This video shows our interview with George Dyson about his new book, Turing’s Cathedral.
The book is a fascinating, meticulously researched account of the effort to build the first universal Turing machine, under the leadership of the mercurial John von Neumann, at the Institute for Advanced Study during the second world war. The resulting computer, called the MANIAC, was used to perform thermonuclear calculations that fueled the development of the atomic bomb, and, in spare moments, to perform mathematical calculations on principles of symbiogenesis and evolution.
The story has a personal side for George, who spent his early years at the Institute, where his father Freeman Dyson worked as a professor, and he remembers playing with some of the parts discarded by the engineers working on the computer project.
Technology Review contributing editor Simson Garfinkel reviewed Dyson’s book, and discussed the broader significance of Turing’s work, in the article Turing’s Enduring Importance, published in the last issue of the magazine (March/April 2012).
Delving further back into our archive, you can read a wonderful article by George’s father, A Failure of Intelligence, about his experiences developing analytical methods for the Royal Air force during the war.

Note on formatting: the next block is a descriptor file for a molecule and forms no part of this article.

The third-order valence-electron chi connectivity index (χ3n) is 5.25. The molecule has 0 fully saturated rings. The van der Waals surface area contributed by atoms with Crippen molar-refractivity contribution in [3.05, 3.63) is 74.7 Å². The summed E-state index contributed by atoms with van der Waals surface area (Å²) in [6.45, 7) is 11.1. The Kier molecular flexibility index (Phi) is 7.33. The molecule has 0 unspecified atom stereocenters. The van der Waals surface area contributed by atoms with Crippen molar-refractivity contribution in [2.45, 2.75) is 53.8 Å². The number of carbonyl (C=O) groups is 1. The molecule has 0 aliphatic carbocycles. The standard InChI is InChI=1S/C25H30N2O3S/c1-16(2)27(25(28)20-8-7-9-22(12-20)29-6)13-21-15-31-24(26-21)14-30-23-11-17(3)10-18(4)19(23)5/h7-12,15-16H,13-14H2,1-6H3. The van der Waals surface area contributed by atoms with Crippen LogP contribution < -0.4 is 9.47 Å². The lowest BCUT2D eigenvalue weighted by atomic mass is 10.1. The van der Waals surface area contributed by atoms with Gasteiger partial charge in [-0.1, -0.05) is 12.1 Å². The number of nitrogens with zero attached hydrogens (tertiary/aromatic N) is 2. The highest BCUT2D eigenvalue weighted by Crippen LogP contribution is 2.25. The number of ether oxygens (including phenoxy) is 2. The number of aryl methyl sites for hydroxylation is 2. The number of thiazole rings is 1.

Why China is still obsessed with disinfecting everything
Most public health bodies dealing with covid have long since moved on from the idea of surface transmission. China’s didn’t—and that helps it control the narrative about the disease’s origins and danger.
These materials were meant to revolutionize the solar industry. Why hasn’t it happened?
Perovskites are promising, but real-world conditions have held them back.
Anti-aging drugs are being tested as a way to treat covid
Drugs that rejuvenate our immune systems and make us biologically younger could help protect us from the disease’s worst effects.
A quick guide to the most important AI law you’ve never heard of
The European Union is planning new legislation aimed at curbing the worst harms associated with artificial intelligence.
Get the latest updates from
MIT Technology Review
Discover special offers, top stories, upcoming events, and more.